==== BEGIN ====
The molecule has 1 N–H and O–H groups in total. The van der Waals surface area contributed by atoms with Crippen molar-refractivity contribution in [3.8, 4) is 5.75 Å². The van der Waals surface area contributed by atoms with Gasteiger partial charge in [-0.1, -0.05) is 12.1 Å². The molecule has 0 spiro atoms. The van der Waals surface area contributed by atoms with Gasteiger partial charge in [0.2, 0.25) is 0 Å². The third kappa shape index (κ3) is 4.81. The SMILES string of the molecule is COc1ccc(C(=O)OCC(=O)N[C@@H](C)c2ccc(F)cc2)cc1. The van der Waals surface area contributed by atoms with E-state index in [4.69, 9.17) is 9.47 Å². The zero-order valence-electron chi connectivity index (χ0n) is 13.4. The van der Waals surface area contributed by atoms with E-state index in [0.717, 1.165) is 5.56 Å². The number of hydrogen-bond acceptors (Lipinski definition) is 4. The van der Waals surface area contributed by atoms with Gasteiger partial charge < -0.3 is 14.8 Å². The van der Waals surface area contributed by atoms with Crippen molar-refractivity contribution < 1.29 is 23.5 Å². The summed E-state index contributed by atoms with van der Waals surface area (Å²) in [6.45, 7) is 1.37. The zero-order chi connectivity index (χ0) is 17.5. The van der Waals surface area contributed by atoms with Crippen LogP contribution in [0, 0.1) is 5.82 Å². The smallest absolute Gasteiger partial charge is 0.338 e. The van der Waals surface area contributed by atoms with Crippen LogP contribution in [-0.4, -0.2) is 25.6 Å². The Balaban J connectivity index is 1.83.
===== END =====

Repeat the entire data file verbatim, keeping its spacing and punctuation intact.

The molecule has 1 N–H and O–H groups in total. The van der Waals surface area contributed by atoms with Crippen molar-refractivity contribution in [3.8, 4) is 5.75 Å². The van der Waals surface area contributed by atoms with Gasteiger partial charge in [-0.1, -0.05) is 12.1 Å². The molecule has 0 spiro atoms. The van der Waals surface area contributed by atoms with Gasteiger partial charge in [0.2, 0.25) is 0 Å². The third kappa shape index (κ3) is 4.81. The SMILES string of the molecule is COc1ccc(C(=O)OCC(=O)N[C@@H](C)c2ccc(F)cc2)cc1. The van der Waals surface area contributed by atoms with E-state index in [4.69, 9.17) is 9.47 Å². The zero-order valence-electron chi connectivity index (χ0n) is 13.4. The van der Waals surface area contributed by atoms with E-state index in [0.717, 1.165) is 5.56 Å². The number of hydrogen-bond acceptors (Lipinski definition) is 4. The van der Waals surface area contributed by atoms with Gasteiger partial charge < -0.3 is 14.8 Å². The van der Waals surface area contributed by atoms with Crippen molar-refractivity contribution < 1.29 is 23.5 Å². The summed E-state index contributed by atoms with van der Waals surface area (Å²) in [6.45, 7) is 1.37. The zero-order chi connectivity index (χ0) is 17.5. The van der Waals surface area contributed by atoms with Crippen LogP contribution in [0, 0.1) is 5.82 Å². The smallest absolute Gasteiger partial charge is 0.338 e. The van der Waals surface area contributed by atoms with Crippen LogP contribution in [-0.4, -0.2) is 25.6 Å². The Balaban J connectivity index is 1.83.